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SYDNEY 2000 / SUMMER OLYMPIC GAMES | GYMNASTICS

Now Khorkina Is as Good as Gold

September 25, 2000|DIANE PUCIN | TIMES STAFF WRITER

SYDNEY, Australia — Svetlana has been angry, pushed away cameramen, brushed off her coach and told reporters to "get lost."

Svetlana has pouted and brooded, fallen and cried. Svetlana has become the diva of the 2000 Summer Olympics.

Svetlana Khorkina, the long-legged, short-haired Russian gymnast and Playboy magazine model, finally got her gold medal Sunday.

Performing with icy calm and high danger on the uneven bars, Khorkina scored a 9.862 to win the apparatus final at the SuperDome.

In today's vault final American Blaine Wilson finished sixth, and in the balance beam final, Elise Ray finished eighth.

So for the first time since 1972, the U.S. gymnastics team will go home without a medal.

Gervasio Deferr of Spain took the gold in the vault, Alexei Bondarenko of Russia the silver and Leszek Blanik of Poland the bronze.

Liu Xuan of China won the balance beam gold with Russian teammates Ekaterina Lobazniouk and Elena Prodounova getting the silver and bronze, respectively.

Li Xiaopeng won the parallel bars gold medal with Lee Joo-Hyung of South Korea taking silver and Russia's Alexei Nemov winning the bronze. It was Nemov's fifth medal of the Games. He won the all-around gold, two silvers and two bronzes and had the chance today to win one more medal on the high bar final.

Wilson fell on the landing of his first vault and had a low start value of 9.60 on his second vault. Ray had a near fall on a flip and also had a lower start value than any of the other seven finalists.

"You always come into a competition expecting to win a medal," Wilson said, "but winning a medal doesn't make you a better person. At this point I really don't care what happened."

During Thursday's all-around competition, where she had been the favorite, Khorkina took a hard fall on the vault. It turned out that the equipment had been set up incorrectly, two inches too low, and Khorkina's fall to her knees had not been her fault.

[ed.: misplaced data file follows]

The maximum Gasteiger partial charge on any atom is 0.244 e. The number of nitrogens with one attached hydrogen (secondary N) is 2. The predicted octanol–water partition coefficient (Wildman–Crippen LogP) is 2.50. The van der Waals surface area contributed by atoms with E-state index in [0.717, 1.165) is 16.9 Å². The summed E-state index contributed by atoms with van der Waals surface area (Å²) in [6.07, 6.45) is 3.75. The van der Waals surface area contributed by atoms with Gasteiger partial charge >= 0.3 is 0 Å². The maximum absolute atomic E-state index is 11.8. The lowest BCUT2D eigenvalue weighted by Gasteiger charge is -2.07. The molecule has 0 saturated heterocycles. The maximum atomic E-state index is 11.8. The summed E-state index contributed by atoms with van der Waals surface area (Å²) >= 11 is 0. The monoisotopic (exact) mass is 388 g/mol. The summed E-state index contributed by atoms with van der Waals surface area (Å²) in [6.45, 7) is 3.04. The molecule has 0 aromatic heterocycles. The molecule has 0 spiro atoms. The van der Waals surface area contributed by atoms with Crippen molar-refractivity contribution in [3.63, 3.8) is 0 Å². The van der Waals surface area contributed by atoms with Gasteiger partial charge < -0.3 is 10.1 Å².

"If I didn't get over the disappointment of the vault the other night," Khorkina said, "then I wouldn't be Khorkina. Tomorrow I'm going to dance for Russia."

The diva finally spoke Monday. But first she hugged her coach, then the Chinese coach, then each of the other seven competitors. Then Khorkina kissed everybody. She blew kisses to the crowd and threw them her flowers.

Finally Khorkina told the world that she had given up the chance to compete on the vault Monday so that her teammate, Yelena Zamolodtchikova, could compete. Zamolodtchikova won the gold.

"I had a feeling Yelena would win the gold," Khorkina said. "I am really glad she got to experience the feeling of winning the gold. I am glad I could give her that."

After Thursday's disaster on the vault, Khorkina had left the SuperDome angry and without the all-around gold she expected.

"What happened Thursday was difficult and it was cruel," Khorkina said through a translator. "When you have equipment which was not standard, it is quite possible to get killed."

Khorkina, 21, got over the trauma of the vault quickly, though. She visited the Sydney Aquarium, she got a manicure and she got a haircut. A very short haircut. There was a gasp when Khorkina came onto the floor Monday. Had she cut her hair in anger or despair?

"No, I just needed to get over things," Khorkina said.

"I was able to remain very, very far away from the disappointment," Khorkina said. "It remains far away now. Like at the North Pole or somewhere."

Khorkina, who has two moves named after her on the uneven bars, beat two Chinese gymnasts. Ling Ji took the silver with a score of 9.837 and Yang Yun got the bronze with a 9.787.

As she watched Ling, Khorkina's brow was furrowed. Ling took a small hop on her landing, just enough of a mistake to give Khorkina the gold. Khorkina ran to the bars, hoisted herself up and gave the bar a big kiss.

As the Russian national anthem played, Khorkina clutched the medal in both hands, fists clenched tightly around it, and she cried. "I did cross the vault out of my life," Khorkina said, "but a thing like that can never be forgotten. When they were putting the gold medal on me, I think I deserve it."

Also Sunday, in the men's event finals, Hungary's Silveszter Csollany won the rings gold medal. Dimosthenis Tampakos of Greece took silver and Jordan Jovtchev of Bulgaria got the bronze.

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